Psychology is the study of behaviour, and of how the mind works. In a few years it has risen to become nationally one of the most popular of all A level subjects. It is the most popular Sixth form subject at Mosslands School.
The OCR syllabus, which we follow, is particularly attractive to newcomers to the subject. The “core” consists of the study of fifteen famous Psychological investigations, including:
- Milgram’s study of obedience, which seeks to understand why even the most inhumane and extreme instructions are often obeyed without question.
- What are the factors that make some people help a stranger and why most of us just “walk on by”?
- The teaching of language to chimpanzees and other animals. This is followed up by a study of primate behaviour at Chester Zoo.
- Bandura’s classic study of the importance of role models. How important a part have your parents, your peers and your heroes played in the development of your personality?
The second year (A2) consists of two specialist choices consisting of Forensic Psychology, the psychology of crime, looking at how and why young people turn to crime, asking if criminals “think differently” from non-criminals, offender profiling and what part psychology plays in the courtroom. The Psychology of Health looks at areas including stress, the treatment of common disorders such as phobias and how psychologists approach mental health issues. The department is fortunate in having experienced and qualified teachers of the subject and great expertise has now been acquired in assisting students in preparation for their exams.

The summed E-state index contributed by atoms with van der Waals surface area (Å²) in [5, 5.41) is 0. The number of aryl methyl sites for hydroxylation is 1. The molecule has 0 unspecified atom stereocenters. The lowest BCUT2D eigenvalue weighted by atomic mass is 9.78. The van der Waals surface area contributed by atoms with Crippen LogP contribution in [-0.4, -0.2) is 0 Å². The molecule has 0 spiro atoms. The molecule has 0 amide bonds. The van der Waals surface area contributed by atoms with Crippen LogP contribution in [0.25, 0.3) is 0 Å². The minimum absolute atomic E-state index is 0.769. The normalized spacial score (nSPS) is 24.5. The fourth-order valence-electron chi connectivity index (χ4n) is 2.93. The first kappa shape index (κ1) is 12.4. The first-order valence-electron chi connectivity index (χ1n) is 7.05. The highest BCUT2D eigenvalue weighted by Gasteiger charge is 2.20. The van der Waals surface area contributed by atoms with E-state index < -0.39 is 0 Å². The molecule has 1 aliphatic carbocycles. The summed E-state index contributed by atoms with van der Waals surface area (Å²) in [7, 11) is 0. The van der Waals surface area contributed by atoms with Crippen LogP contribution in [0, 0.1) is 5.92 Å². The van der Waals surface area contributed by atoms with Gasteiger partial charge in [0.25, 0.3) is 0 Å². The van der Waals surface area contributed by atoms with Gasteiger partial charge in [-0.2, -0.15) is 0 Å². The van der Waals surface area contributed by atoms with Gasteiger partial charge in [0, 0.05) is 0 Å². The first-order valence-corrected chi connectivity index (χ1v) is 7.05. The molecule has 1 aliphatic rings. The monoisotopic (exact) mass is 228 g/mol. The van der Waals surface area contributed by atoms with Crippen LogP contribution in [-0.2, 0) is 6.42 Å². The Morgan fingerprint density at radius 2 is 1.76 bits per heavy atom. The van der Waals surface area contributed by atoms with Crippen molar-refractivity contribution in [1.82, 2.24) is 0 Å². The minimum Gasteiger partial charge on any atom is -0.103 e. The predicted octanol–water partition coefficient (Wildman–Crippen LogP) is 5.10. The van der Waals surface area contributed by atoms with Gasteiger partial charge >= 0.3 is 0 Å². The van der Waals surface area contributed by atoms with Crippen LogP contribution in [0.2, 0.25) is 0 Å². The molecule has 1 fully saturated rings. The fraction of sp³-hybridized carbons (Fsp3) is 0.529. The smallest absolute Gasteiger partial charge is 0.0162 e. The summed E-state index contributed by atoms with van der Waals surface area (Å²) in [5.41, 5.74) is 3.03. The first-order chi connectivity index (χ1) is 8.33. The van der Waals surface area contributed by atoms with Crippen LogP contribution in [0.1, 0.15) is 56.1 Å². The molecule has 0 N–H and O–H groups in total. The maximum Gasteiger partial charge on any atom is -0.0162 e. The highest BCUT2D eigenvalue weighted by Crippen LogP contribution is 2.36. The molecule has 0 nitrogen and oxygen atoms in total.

Both the AS and the A2 courses allow time for the student to carry out psychological investigations. Amongst
the investigations conducted by students in recent years have been:
- Are first impressions really so important and why?
- Why do some people perform better with an audience than others?
- What makes witness testimony so unreliable?
To give a further idea of the scope and diversity of the subject, in your first term you would expect to study the following topics amongst others:
Are differences between male and female behaviour biological or social?
How does membership of a group affect the individual?
How accurate is memory and how can it be improved?
Psychology is a subject likely to be of interest to any student who appreciates that people behave as they do for subtle reasons worthy of rigorous and detailed examination. It is not however suitable for students who believe that there is nothing complex about behaviour patterns or who think that actions can always be explained at face value.
Studying psychology will subtly but permanently change the way you think about yourself, others, your relationships and human behaviour in general.